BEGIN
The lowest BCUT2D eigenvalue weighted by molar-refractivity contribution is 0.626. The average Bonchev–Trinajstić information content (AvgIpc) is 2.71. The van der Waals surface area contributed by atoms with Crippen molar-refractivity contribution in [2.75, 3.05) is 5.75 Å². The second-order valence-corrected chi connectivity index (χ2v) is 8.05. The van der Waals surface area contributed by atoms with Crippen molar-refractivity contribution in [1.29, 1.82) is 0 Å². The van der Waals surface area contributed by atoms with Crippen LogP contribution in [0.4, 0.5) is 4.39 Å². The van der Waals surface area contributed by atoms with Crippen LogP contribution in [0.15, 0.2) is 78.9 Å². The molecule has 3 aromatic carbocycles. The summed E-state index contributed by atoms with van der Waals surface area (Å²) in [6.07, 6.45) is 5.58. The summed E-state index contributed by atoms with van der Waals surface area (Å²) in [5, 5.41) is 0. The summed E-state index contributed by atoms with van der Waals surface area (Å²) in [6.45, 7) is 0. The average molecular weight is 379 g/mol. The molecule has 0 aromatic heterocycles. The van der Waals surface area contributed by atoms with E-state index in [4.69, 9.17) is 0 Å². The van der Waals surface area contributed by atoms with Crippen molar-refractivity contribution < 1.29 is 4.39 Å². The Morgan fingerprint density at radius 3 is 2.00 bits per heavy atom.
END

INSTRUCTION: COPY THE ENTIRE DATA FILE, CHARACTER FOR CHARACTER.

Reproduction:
The lowest BCUT2D eigenvalue weighted by molar-refractivity contribution is 0.626. The average Bonchev–Trinajstić information content (AvgIpc) is 2.71. The van der Waals surface area contributed by atoms with Crippen molar-refractivity contribution in [2.75, 3.05) is 5.75 Å². The second-order valence-corrected chi connectivity index (χ2v) is 8.05. The van der Waals surface area contributed by atoms with Crippen molar-refractivity contribution in [1.29, 1.82) is 0 Å². The van der Waals surface area contributed by atoms with Crippen LogP contribution in [0.4, 0.5) is 4.39 Å². The van der Waals surface area contributed by atoms with Crippen LogP contribution in [0.15, 0.2) is 78.9 Å². The molecule has 3 aromatic carbocycles. The summed E-state index contributed by atoms with van der Waals surface area (Å²) in [6.07, 6.45) is 5.58. The summed E-state index contributed by atoms with van der Waals surface area (Å²) in [5, 5.41) is 0. The summed E-state index contributed by atoms with van der Waals surface area (Å²) in [6.45, 7) is 0. The average molecular weight is 379 g/mol. The molecule has 0 aromatic heterocycles. The van der Waals surface area contributed by atoms with E-state index in [4.69, 9.17) is 0 Å². The van der Waals surface area contributed by atoms with Crippen molar-refractivity contribution < 1.29 is 4.39 Å². The Morgan fingerprint density at radius 3 is 2.00 bits per heavy atom.